Solve for $f: \mathbb{R}\to\mathbb{R}\ \ \ $ s.t.

$$f(n)=e^n \ \ \forall n\in\mathbb{N}$$ $$f^{(y)}(x)>0 \ \forall y\in\mathbb{N^*} \ \forall x\in\mathbb R$$

Could you please prove that there exists an unique solution: $f(x)=e^x$?

(Anyway, this problem is not about fractional calculus)

$\mathbb N^*=\{1,2,3...\}, \ \mathbb N=\{0,1,2....\}$

How about try to construct a few functional spaces that intersect at one point?

Try Sard Theorem and Pre image Theorem.

  • $\begingroup$ What do you mean by $f^{(y)}(x)>0~\forall y\in\mathbb R,y\ge1$? Particularly, when $y\notin\mathbb N$. $\endgroup$ Jun 10 '17 at 12:27
  • 5
    $\begingroup$ What is $\Bbb N^*$? $\Bbb N$ with zero? $\endgroup$
    – M. Winter
    Jun 13 '17 at 14:59
  • 2
    $\begingroup$ This is a pretty interesting problem. Here, $\mathbb{N}$ isn't that special. What I mean is that for any discrete and countably infinite set $S \subset \mathbb{R}$ one can ask a similar question but instead of $f(n) = e^n ,\ \forall n \in \mathbb{N}$, we have $f(c) = e^c \ ,\forall c \in S$. Indeed, it's possible the unique solution may hold even if $S$ is finite with $|S| \geq 2$, though I'm not sure of that. $\endgroup$ Jul 11 '17 at 3:34
  • 1
    $\begingroup$ The claim holds, provided one can show that $f(q) = e^q$ for $q \ge 0$ rational. $\endgroup$
    – Qeeko
    Jul 11 '17 at 4:40
  • 2
    $\begingroup$ @mathworker21 $f \in C^{ \infty }$ $\endgroup$
    – Red shoes
    Jul 11 '17 at 23:58

We can show that if $$ f^{(n)} \ge 0\qquad{\rm(1)} $$ everywhere, for each integer $n >0$, and $f(x)=e^x$ on at least four points of $\mathbb R$, then $f(x)=e^x$ everywhere. This will make use of Bernstein's theorem. I feel that there must be a more elementary proof though.

I'll start with the simpler case where (1) holds for all $n\ge0$, in which case it is only necessary to suppose that $f(x)=e^x$ at three points. As $\left(-\frac{d}{dx}\right)^nf(-x)=f^{(n)}(-x)\ge0$, by definition $f(-x)$ is completely monotonic. Bernstein's theorem means that we can write $$ f(-x)=\int e^{-xy}\,\mu(dy)\qquad {\rm(2)} $$ for some finite measure $\mu$ on $[0,\infty)$ and for all $x > 0$. By inversion of Laplace transforms, $\mu$ is uniquely defined. In fact, the statement (2) applies for all $x\in\mathbb R$ and we can argue as follows -- Applying the same argument to $f(K-x)$, for any fixed real $K$ extends (2) to all $x-K > 0$ and, letting $K$ go to $-\infty$, to all $x\in\mathbb R$. Changing the sign of $x$, for convenience, $$ f(x)=\int e^{xy}\,\mu(dy). $$ See also, this answer on MathOverflow (and the comments). Suppose that $\mu$ has nonzero weight outside of the set $\{1\}$. Multiplying by $e^{-x}$ and taking second derivatives $$ \left(\frac{d}{dx}\right)^2e^{-x}f(x)=\left(\frac{d}{dx}\right)^2\int e^{x(y-1)}\mu(dy)=\int(y-1)^2e^{x(y-1)}\mu(dy) > 0. $$ This means that $e^{-x}f(x)$ is strictly convex, contradicting the fact that it is equal to 1 at more than two points of $\mathbb R$. So, $\mu$ has zero weight outside of $\{1\}$ and $e^{-x}f(x)=\mu(\{1\})$ is constant.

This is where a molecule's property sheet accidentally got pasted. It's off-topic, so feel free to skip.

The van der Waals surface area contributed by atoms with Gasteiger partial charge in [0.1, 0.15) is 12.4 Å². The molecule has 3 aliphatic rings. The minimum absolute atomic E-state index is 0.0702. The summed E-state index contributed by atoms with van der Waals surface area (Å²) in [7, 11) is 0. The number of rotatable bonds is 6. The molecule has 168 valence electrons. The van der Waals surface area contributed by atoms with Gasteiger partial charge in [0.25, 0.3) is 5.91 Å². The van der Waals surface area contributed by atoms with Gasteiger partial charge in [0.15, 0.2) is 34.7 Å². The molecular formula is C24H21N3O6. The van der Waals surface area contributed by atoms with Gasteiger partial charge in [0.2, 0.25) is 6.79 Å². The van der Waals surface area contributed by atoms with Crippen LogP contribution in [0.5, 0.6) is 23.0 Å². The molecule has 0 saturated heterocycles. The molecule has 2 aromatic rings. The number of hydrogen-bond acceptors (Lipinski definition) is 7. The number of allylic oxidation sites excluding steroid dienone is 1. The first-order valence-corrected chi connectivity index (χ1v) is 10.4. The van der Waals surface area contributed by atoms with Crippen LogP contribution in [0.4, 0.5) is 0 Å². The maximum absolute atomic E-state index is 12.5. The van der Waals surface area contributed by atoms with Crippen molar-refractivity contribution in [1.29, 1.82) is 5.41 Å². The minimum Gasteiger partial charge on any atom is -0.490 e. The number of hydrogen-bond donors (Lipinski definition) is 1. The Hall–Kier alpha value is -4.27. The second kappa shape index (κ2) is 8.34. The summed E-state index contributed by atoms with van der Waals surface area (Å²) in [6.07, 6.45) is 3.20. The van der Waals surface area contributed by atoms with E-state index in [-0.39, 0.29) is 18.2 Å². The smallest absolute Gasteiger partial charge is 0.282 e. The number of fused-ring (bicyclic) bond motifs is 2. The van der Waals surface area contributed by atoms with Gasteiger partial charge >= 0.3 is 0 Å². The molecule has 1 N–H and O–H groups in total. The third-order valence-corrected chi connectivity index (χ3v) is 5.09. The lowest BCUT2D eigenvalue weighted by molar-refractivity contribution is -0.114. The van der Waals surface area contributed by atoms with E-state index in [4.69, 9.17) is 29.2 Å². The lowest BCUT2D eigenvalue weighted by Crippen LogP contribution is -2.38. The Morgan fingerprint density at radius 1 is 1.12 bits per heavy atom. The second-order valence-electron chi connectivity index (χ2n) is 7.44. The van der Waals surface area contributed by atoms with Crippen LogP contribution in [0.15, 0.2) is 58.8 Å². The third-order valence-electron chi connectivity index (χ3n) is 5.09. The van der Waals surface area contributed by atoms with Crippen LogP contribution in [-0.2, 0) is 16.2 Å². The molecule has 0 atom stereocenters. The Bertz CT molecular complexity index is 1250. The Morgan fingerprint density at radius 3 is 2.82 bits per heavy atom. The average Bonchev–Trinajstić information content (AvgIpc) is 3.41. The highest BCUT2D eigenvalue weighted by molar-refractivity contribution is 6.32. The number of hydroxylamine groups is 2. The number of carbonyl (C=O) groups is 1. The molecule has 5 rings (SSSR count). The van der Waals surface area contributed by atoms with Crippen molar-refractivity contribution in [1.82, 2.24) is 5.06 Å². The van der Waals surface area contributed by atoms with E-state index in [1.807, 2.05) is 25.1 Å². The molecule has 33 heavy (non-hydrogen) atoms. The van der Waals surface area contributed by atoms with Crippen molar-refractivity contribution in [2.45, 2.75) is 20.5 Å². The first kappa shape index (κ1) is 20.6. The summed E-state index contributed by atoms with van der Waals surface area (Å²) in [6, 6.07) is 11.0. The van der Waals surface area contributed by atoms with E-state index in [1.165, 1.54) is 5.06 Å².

I'll now return to the case where (1) holds for $n > 0$ and $f(x)=e^x$ on a set $S\subseteq\mathbb R$ of size four. By the mean value theorem, $f^\prime(x)=e^x$ holds for at least one point between any two points of $S$ and, hence, holds for at least three points of $\mathbb R$. So, using the proof above, $f^\prime(x)=e^x$ everywhere. Integrating, $f(x)=e^x+c$ for a constant $c$. Then, in order that $f(x)=e^x$ anywhere, $c$ must be zero.

  • $\begingroup$ Your proof applies to $x > 0$, right? $\endgroup$ Jul 12 '17 at 4:12
  • 1
    $\begingroup$ It applies to all $x$. Unfortunately, the statement of Bernstein's theorem is for $x > 0$, but the result applies for all $x$ and I tried to give a quick argument why in my proof. $\endgroup$ Jul 12 '17 at 4:14
  • $\begingroup$ Very Small nitpick: The Bernstein theorem also requires $n=0$ but the question only gives $\mathbb N^*=\{1,2,3...\}$. $\endgroup$
    – i9Fn
    Jul 12 '17 at 8:51
  • $\begingroup$ Good point, I misread that bit. Increasing the number of points to 4, you should still be able to apply a similar argument to $f^\prime$ to get $f^\prime(x)=e^x$, then deduce the result for $f$. $\endgroup$ Jul 12 '17 at 9:08
  • $\begingroup$ In Jordan Bell's notes, completely monotone functions are defined to be nonincreasing and have finite limits at $0$ and $\infty$. His proof depends on these properties and only applies for $x \in [0,\infty)$ (his $x$ has the opposite sign from yours). I don't see how making a change of variables so $[0, \infty)$ becomes $[K, \infty)$ and letting $K \to -\infty$ constitutes a proof, particularly in the case when $f$ is unbounded. If your much stronger result could be obtained so easily, I'd expect it would be mentioned. $\endgroup$ Jul 14 '17 at 4:45

Perhaps someone can formalize this for me. Because f(n) = e^n some derivative of f(x) must not equal e^x for them to be different functions. If the yth derivative of f(x) > e^x then f(x) > e^x for x > some number unless the y+zth derivative of f(x) < e^x in witch case f(x) < e^x for x > some number. For each derivative where that derivative of f(x) != e^x a higher derivative of f(x) that is > or < e^x must exist to compensate. Each compensation can only make f(x) < or > e^x for x > some number. Thusly f(n) cannot equal e^n for all n unless all derivatives of f(x) equal e^x meaning f(x) = e^x.


Your Answer

By clicking “Post Your Answer”, you agree to our terms of service, privacy policy and cookie policy

Not the answer you're looking for? Browse other questions tagged or ask your own question.